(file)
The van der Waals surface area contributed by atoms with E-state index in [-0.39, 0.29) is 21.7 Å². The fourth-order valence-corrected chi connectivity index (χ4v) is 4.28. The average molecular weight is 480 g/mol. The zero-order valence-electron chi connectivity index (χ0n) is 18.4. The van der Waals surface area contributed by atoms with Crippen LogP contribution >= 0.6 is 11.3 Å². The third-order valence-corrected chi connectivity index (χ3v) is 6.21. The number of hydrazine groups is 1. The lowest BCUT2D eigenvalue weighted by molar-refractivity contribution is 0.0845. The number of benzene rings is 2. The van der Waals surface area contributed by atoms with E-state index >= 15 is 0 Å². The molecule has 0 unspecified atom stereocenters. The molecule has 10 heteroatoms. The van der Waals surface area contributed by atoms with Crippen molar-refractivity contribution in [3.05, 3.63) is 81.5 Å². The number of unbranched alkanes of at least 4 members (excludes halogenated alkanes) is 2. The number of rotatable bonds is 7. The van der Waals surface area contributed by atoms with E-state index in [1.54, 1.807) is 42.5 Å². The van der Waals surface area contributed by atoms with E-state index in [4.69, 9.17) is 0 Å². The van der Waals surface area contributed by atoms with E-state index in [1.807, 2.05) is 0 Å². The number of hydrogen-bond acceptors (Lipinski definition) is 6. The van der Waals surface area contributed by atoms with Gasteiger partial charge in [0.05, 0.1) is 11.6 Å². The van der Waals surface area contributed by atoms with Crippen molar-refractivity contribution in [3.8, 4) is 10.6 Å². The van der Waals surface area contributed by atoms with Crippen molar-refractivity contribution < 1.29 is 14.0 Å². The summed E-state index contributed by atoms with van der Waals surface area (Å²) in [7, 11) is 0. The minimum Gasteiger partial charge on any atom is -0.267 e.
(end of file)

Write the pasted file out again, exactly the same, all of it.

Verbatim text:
The van der Waals surface area contributed by atoms with E-state index in [-0.39, 0.29) is 21.7 Å². The fourth-order valence-corrected chi connectivity index (χ4v) is 4.28. The average molecular weight is 480 g/mol. The zero-order valence-electron chi connectivity index (χ0n) is 18.4. The van der Waals surface area contributed by atoms with Crippen LogP contribution >= 0.6 is 11.3 Å². The third-order valence-corrected chi connectivity index (χ3v) is 6.21. The number of hydrazine groups is 1. The lowest BCUT2D eigenvalue weighted by molar-refractivity contribution is 0.0845. The number of benzene rings is 2. The van der Waals surface area contributed by atoms with E-state index >= 15 is 0 Å². The molecule has 0 unspecified atom stereocenters. The molecule has 10 heteroatoms. The van der Waals surface area contributed by atoms with Crippen molar-refractivity contribution in [3.05, 3.63) is 81.5 Å². The number of unbranched alkanes of at least 4 members (excludes halogenated alkanes) is 2. The number of rotatable bonds is 7. The van der Waals surface area contributed by atoms with E-state index in [1.54, 1.807) is 42.5 Å². The van der Waals surface area contributed by atoms with E-state index in [4.69, 9.17) is 0 Å². The van der Waals surface area contributed by atoms with E-state index in [1.807, 2.05) is 0 Å². The number of hydrogen-bond acceptors (Lipinski definition) is 6. The van der Waals surface area contributed by atoms with Gasteiger partial charge in [0.05, 0.1) is 11.6 Å². The van der Waals surface area contributed by atoms with Crippen molar-refractivity contribution in [3.8, 4) is 10.6 Å². The van der Waals surface area contributed by atoms with Crippen molar-refractivity contribution < 1.29 is 14.0 Å². The summed E-state index contributed by atoms with van der Waals surface area (Å²) in [7, 11) is 0. The minimum Gasteiger partial charge on any atom is -0.267 e.